Get to Know: Russian Orthodox Christmas

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Get to Know: Russian Orthodox Christmas

im3147928_2After New Years most of us in the states are feeling the “Holiday Hangover”. With Thanksgiving, Christmas and New Years Eve occurring within weeks of each other, January usually means nervously awaiting credit card bills while anxiously awaiting the Super Bowl (at least in my house). So what’s the next holiday on our list? If you said Valentines day you are technically correct … unless of course you have a Russian sweetheart who will be celebrating Christmas tomorrow January 7th.  While the meaning of Christmas remains the same between the two countries the methods in which they are celebrated are quite different.

New Years and THEN Christmas?

Wait a second, didn’t I just write a New Years blog last week? Very astute observation my friend and you are correct, Russian New Years does in fact occur before Orthodox Christmas. When the Soviet Union fell in 1992  January 7th became an official national holiday as part of the ten day holiday to start the new year. The reason why the date is different from our Christmas (December 25th for anyone who is unfamiliar) is because the Russian Orthodox use the older Julian calendar.

How is Christmas Celebrated?

As faithful readers of the blog you are aware that New Years is the time to exchange gifts, feast with family and friends and to anticipate the arrival of Grandfather Frost and his beautiful granddaughter. Christmas is celebrated in a number of ways but you can rest assured that your lady will enjoy a feast at some point. Some people fast on Christmas Eve, until the first star has appeared in the sky and some others do not eat any meat or fish at all during the Christmas Eve feast instead preparing vegetarian options. People then eat ‘sochivo’ or ‘kutia’ a porridge made from wheat or rice served with honey, poppy seeds, fruit, chopped walnuts or sometimes even fruit jellies (Pro Tip: the Russian word for Christmas Eve ‘sochelnik’, comes from the word ‘sochivo’). This meal is sometimes eaten from a common bowl to symbolize unity and togetherness. Prayer may follow the meal followed by midnight church services with the family.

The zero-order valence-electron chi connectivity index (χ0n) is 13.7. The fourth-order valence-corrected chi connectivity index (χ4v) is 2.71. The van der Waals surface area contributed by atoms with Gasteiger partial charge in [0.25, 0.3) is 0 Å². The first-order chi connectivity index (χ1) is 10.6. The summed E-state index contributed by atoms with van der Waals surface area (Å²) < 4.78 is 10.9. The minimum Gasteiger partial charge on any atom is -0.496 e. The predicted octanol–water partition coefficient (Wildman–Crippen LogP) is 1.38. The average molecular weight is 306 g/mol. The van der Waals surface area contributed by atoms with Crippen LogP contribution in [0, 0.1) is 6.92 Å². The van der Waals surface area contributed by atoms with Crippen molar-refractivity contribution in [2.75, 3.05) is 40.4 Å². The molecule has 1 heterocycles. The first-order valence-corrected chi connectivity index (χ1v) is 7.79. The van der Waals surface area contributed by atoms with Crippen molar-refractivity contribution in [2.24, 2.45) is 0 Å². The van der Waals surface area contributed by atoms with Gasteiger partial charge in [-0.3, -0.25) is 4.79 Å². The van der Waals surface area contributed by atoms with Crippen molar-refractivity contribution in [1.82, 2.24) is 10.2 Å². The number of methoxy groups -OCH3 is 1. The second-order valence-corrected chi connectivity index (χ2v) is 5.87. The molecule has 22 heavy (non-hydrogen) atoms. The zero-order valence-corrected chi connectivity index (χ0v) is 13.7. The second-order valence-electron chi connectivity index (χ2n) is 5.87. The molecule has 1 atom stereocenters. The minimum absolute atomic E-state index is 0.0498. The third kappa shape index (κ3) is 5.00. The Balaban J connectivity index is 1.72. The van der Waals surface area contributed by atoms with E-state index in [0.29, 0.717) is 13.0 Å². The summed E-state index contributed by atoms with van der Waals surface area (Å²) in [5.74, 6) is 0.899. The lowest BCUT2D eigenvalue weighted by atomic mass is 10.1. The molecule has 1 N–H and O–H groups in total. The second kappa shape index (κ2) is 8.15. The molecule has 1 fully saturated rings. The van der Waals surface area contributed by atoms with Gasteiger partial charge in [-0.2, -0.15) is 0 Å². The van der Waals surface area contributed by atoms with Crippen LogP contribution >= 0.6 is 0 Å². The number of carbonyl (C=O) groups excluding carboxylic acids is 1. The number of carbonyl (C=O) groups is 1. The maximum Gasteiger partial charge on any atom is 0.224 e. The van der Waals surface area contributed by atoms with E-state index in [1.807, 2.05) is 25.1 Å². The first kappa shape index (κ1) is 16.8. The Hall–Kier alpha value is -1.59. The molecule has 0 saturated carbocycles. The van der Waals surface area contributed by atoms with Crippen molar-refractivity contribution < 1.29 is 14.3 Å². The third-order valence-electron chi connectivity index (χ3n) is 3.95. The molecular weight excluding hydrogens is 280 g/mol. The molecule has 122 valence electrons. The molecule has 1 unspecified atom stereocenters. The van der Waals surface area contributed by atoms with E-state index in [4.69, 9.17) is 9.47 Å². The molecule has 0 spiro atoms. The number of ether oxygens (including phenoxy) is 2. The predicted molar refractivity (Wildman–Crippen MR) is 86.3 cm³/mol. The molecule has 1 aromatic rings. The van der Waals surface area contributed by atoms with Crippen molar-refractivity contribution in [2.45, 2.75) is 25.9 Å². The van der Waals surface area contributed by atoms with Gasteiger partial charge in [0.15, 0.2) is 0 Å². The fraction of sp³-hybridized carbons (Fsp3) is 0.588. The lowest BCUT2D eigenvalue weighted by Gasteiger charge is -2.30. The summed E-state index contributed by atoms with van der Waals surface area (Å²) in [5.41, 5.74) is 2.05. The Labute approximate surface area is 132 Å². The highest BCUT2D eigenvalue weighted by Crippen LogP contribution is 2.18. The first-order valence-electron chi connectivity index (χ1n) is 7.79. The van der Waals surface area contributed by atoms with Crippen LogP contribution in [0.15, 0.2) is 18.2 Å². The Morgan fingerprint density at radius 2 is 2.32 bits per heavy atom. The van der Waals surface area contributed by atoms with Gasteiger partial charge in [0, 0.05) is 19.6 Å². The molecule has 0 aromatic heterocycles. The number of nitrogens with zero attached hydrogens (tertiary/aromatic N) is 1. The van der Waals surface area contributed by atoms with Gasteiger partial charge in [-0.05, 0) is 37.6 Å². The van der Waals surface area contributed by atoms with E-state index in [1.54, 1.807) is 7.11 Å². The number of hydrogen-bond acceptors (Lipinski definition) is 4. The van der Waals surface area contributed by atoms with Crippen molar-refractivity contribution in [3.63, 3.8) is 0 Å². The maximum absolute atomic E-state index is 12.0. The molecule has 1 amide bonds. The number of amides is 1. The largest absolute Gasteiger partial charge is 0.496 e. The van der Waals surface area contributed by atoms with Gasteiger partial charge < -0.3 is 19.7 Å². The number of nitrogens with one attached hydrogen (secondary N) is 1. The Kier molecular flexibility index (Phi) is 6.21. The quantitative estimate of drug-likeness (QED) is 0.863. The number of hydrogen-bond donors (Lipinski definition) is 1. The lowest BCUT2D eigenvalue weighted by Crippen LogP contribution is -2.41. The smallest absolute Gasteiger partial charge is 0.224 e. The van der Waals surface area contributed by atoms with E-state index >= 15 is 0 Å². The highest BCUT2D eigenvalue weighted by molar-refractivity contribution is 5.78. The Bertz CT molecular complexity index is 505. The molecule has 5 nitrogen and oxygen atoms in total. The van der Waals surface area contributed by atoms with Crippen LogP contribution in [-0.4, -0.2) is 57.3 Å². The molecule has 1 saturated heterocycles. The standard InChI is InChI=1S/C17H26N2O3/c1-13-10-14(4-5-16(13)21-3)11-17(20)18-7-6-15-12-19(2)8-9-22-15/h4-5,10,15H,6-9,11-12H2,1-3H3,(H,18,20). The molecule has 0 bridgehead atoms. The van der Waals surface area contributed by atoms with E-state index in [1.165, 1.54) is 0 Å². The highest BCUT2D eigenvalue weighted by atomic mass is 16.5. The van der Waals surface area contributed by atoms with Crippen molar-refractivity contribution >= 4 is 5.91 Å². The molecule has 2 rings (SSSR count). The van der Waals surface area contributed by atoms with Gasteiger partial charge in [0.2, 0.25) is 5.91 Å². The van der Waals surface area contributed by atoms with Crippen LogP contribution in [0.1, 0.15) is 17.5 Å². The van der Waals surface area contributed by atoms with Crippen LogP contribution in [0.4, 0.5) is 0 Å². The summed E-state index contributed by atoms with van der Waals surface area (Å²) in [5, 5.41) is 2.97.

Show Her You Care

It is refreshing to witness a Christmas that isn’t lost in the mass commercialism that runs rampant this time of year. Your beauty is undoubtedly looking forward to spending Christmas with her family and hearing from friends and loved ones (you). Send her a message (or live chat with her) and wish her a Merry Christmas, ask her what she’s having for dinner and wish her good luck throughout the year. The only presents she wants are the gifts of love and companionship.

By The Way: In Russian Happy/Merry Christmas is ‘s rah-zh-dee-st-VOHM’ (C рождеством!) or ‘s-schah-st-lee-vah-vah rah-zh dee-st-vah’ (Счастливого рождества!)

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